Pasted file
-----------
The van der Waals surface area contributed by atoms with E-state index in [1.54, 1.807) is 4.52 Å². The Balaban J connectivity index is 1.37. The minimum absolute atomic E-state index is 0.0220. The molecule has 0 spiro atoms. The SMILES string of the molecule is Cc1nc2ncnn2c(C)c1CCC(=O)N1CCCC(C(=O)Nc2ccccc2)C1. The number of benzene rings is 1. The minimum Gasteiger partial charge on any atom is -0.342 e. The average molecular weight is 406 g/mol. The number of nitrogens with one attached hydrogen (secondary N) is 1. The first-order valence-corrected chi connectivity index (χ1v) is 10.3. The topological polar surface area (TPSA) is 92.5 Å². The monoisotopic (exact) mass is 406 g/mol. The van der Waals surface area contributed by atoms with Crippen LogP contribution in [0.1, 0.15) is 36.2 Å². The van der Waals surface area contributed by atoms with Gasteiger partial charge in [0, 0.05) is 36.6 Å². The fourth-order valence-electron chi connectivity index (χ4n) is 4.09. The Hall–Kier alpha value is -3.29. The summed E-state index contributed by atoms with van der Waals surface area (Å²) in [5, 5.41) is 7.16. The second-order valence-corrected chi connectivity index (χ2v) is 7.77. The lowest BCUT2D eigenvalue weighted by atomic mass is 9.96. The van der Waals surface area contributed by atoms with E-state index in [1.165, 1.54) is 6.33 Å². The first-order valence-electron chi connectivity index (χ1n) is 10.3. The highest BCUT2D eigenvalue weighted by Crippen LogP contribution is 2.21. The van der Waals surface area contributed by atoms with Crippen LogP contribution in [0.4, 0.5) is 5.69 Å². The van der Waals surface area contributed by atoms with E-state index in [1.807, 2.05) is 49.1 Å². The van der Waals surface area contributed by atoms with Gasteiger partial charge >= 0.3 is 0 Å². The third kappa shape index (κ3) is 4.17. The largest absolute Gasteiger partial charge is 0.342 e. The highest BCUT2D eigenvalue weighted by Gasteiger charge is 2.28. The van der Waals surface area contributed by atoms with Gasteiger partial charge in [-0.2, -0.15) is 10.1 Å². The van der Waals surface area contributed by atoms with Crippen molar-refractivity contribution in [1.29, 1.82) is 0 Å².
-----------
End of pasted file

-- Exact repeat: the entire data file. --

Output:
The van der Waals surface area contributed by atoms with E-state index in [1.54, 1.807) is 4.52 Å². The Balaban J connectivity index is 1.37. The minimum absolute atomic E-state index is 0.0220. The molecule has 0 spiro atoms. The SMILES string of the molecule is Cc1nc2ncnn2c(C)c1CCC(=O)N1CCCC(C(=O)Nc2ccccc2)C1. The number of benzene rings is 1. The minimum Gasteiger partial charge on any atom is -0.342 e. The average molecular weight is 406 g/mol. The number of nitrogens with one attached hydrogen (secondary N) is 1. The first-order valence-corrected chi connectivity index (χ1v) is 10.3. The topological polar surface area (TPSA) is 92.5 Å². The monoisotopic (exact) mass is 406 g/mol. The van der Waals surface area contributed by atoms with Crippen LogP contribution in [0.1, 0.15) is 36.2 Å². The van der Waals surface area contributed by atoms with Gasteiger partial charge in [0, 0.05) is 36.6 Å². The fourth-order valence-electron chi connectivity index (χ4n) is 4.09. The Hall–Kier alpha value is -3.29. The summed E-state index contributed by atoms with van der Waals surface area (Å²) in [5, 5.41) is 7.16. The second-order valence-corrected chi connectivity index (χ2v) is 7.77. The lowest BCUT2D eigenvalue weighted by atomic mass is 9.96. The van der Waals surface area contributed by atoms with E-state index in [1.165, 1.54) is 6.33 Å². The first-order valence-electron chi connectivity index (χ1n) is 10.3. The highest BCUT2D eigenvalue weighted by Crippen LogP contribution is 2.21. The van der Waals surface area contributed by atoms with Crippen LogP contribution in [0.4, 0.5) is 5.69 Å². The van der Waals surface area contributed by atoms with E-state index in [1.807, 2.05) is 49.1 Å². The van der Waals surface area contributed by atoms with Gasteiger partial charge >= 0.3 is 0 Å². The third kappa shape index (κ3) is 4.17. The largest absolute Gasteiger partial charge is 0.342 e. The highest BCUT2D eigenvalue weighted by Gasteiger charge is 2.28. The van der Waals surface area contributed by atoms with Gasteiger partial charge in [-0.2, -0.15) is 10.1 Å². The van der Waals surface area contributed by atoms with Crippen molar-refractivity contribution in [1.29, 1.82) is 0 Å².